This is Enough
Over the past few months we have all experienced some 'separation from the loved.' For each one of us there have been things that we 'normally' would do which we have been unable to do. The scale of this separation is different for all of us - for some of us it has just been the inability to see friends, attend meetings or go to restaurants. For others the separation has been more profound with the loss of health, loved ones or livelihood.
In the First Noble Truth we are taught that 'separation from the loved is dukkha.' Dukkha is often translated as suffering but carries a deeper, more psychological meaning that doesn't really translate to English. My first teacher used to use the rather unwieldy translation 'unsatisfactoryness.' When I first moved to the States I realized that Americans have a great word that describes one aspect of it. Separation from the loved sucks.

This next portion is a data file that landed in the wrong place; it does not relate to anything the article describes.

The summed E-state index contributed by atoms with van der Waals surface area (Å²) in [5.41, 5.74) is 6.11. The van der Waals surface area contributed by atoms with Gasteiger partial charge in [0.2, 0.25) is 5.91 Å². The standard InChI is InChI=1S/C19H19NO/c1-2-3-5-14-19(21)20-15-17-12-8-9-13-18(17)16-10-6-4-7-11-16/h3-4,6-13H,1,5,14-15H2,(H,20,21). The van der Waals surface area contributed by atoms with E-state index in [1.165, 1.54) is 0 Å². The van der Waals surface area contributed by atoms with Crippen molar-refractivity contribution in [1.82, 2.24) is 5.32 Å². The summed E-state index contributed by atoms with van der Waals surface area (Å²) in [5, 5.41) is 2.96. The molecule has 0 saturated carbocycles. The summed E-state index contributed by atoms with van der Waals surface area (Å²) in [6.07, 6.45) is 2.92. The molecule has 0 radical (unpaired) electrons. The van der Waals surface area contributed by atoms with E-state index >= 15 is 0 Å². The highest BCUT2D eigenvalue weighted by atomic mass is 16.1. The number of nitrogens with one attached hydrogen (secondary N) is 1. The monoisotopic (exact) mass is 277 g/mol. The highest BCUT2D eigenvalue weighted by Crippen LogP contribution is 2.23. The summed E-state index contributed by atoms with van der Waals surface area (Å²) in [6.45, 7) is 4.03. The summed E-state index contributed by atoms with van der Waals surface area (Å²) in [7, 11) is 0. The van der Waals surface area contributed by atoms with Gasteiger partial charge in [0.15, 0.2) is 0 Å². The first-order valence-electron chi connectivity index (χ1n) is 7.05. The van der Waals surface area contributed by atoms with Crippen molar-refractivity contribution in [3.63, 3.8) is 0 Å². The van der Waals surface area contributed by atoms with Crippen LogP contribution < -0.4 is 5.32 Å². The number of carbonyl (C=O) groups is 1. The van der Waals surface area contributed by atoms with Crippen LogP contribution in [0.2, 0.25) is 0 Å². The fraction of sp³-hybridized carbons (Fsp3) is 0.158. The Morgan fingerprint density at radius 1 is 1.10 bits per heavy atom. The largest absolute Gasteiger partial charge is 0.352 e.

Separation from the loved causes us to yearn for things to be different. And it is that yearning - not the separation itself - that causes our suffering.
We often go through our lives wishing that things were different, of that we have things that we don't currently have. On our spiritual path we often yearn for something that will take us forward, get ourselves out of whatever particular rut we feel we are in. We have all done it - wished for the right teacher to come along, the experience that will change our lives, the meditation cushion that will cure our sore legs, the book that will bring about our enlightenment. All of these things can be wonderful in themselves but yearning for them causes our suffering. Chögyam Trungpa called this 'Spiritual materialism,' where we mistake our desire for things such as teachers or experiences for true progress on the path.
There is a beautiful poem in the Pali scriptures that tells the story of Kassapa, a monk living alone with so little he gladly receives alms from lepers. Yet he expresses joy in what he has, and says:
This is enough for me—
desiring to do jhāna,